NEW YORK - U.S. stocks fell on Thursday, but well above session lows, on further evidence that global growth is slowing. Industrial stocks lost ground after Caterpillar cut its revenue forecast, blaming a downturn in the mining industry. Health care stocks also fell sharply.
The Dow Jones industrial average ended down 78 points, or 0.5 percent, to close at 16,201. It had been down 263 points earlier.
The Standard & Poor's 500 index fell six points, or 0.3 percent, finishing at 1,932. The Nasdaq composite declined 18 points, or 0.4 percent, to end at 4,734.
Investors will closely follow a speech on inflation and monetary policy later Thursday by U.S. Federal Reserve Chair Janet Yellen. Markets are looking for clues on the timing of the Fed's first interest rate hike in nearly a decade after it held off raising rates earlier this month. The Fed has rate-setting meetings in October and December.
The Fed kept its benchmark interest rate on hold at close to zero, despite an improving job market and a steady economy. That decision unsettled some investors, because it suggests that the central bank is not confident about the outlook for growth.
"The fear factor was introduced by the Fed last week when they didn't raise rates," said Peter Cardillo, chief market economist at Rockwell Capital. "We're in a very jittery market that's not likely to reverse course until we get some clear indications from the Fed."
Caterpillar (CAT) closed down $4.41, or 6.3 percent, to $65.79 after cutting its 2015 revenue forecast by $1 billion to about $48 billion, and saying sales would fall another 5 percent next year. The company also said it may eliminate as many as 10,000 jobs between now and 2018. The maker of mining and construction equipment is suffering as a global slump in commodity prices hurts mining companies.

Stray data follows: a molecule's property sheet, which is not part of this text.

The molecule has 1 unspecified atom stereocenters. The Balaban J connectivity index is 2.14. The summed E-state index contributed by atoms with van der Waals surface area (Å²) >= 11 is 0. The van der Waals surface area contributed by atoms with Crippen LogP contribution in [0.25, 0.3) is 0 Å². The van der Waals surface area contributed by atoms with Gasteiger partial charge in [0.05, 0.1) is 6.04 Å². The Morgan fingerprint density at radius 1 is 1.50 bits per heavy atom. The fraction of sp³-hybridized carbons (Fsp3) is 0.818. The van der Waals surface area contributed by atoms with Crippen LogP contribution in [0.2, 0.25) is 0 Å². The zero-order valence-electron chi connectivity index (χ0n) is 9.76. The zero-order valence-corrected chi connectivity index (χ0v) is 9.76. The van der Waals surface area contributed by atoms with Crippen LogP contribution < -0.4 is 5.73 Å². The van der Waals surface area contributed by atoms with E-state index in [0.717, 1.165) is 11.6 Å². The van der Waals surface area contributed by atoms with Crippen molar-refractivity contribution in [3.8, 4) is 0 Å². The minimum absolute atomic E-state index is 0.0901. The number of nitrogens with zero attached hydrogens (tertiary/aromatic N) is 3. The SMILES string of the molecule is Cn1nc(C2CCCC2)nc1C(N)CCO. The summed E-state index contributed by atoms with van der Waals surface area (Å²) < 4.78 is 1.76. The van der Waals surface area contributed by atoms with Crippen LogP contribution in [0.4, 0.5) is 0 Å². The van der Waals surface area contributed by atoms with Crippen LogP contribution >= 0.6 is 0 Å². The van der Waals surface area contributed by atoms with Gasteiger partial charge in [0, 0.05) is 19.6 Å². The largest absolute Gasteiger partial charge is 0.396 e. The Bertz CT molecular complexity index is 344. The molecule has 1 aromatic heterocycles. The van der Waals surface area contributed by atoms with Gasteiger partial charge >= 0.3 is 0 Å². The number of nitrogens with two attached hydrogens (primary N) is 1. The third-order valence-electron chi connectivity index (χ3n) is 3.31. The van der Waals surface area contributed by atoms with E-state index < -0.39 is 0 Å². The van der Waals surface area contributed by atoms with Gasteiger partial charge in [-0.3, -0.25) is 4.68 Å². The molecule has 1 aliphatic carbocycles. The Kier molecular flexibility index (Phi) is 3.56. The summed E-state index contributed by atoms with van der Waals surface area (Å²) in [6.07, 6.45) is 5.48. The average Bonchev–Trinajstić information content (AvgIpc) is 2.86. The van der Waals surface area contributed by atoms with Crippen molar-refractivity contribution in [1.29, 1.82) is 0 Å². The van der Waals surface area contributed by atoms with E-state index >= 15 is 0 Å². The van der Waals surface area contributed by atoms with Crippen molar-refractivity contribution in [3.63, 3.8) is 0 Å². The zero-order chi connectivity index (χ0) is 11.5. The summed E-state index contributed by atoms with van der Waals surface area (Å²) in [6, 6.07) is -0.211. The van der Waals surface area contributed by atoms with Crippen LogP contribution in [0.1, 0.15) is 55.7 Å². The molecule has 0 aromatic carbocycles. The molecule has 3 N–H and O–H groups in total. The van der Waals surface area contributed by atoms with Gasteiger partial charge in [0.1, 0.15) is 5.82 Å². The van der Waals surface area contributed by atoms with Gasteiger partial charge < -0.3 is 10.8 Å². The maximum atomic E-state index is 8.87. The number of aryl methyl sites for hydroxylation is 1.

While the Fed is considering raising interest rates, other central banks are lowering them. That's another sign that growth outside the U.S. remains weak. Norway's central bank cut its key interest rate to a record low of 0.75 percent and hinted that it could reduce the rate further. Taiwan's central bank also lowered its benchmark rate to 1.75 percent, the first cut since 2009, according to reports.
In Europe on Thursday, Germany's DAX fell 1.9 percent, Britain's FTSE 100 dropped 1.2 percent and France's CAC 40 lost 1.9 percent.
Automakers fell in the wake of Volkswagen's (VLKAY) emissions scandal. After early gains, Volkswagen shares were down 1 percent.
Benchmark U.S. crude rose 43 cents to $44.91 a barrel on the New York Mercantile Exchange. Brent crude, a benchmark for many international oils imported by U.S. refineries, rose 42 cents to $48.17 a barrel.
Bond prices rose, pushing the yield on the 10-year Treasury note down to 2.13 percent from 2.15 percent a day earlier. The dollar slipped to 120.06 yen. The euro ticked higher to $1.1221.
The price of gold rose $22.30 to $1,153.80 an ounce. Silver climbed 34 cents to $15.13 an ounce and copper rose 0.7 cents to $2.30 cents a pound.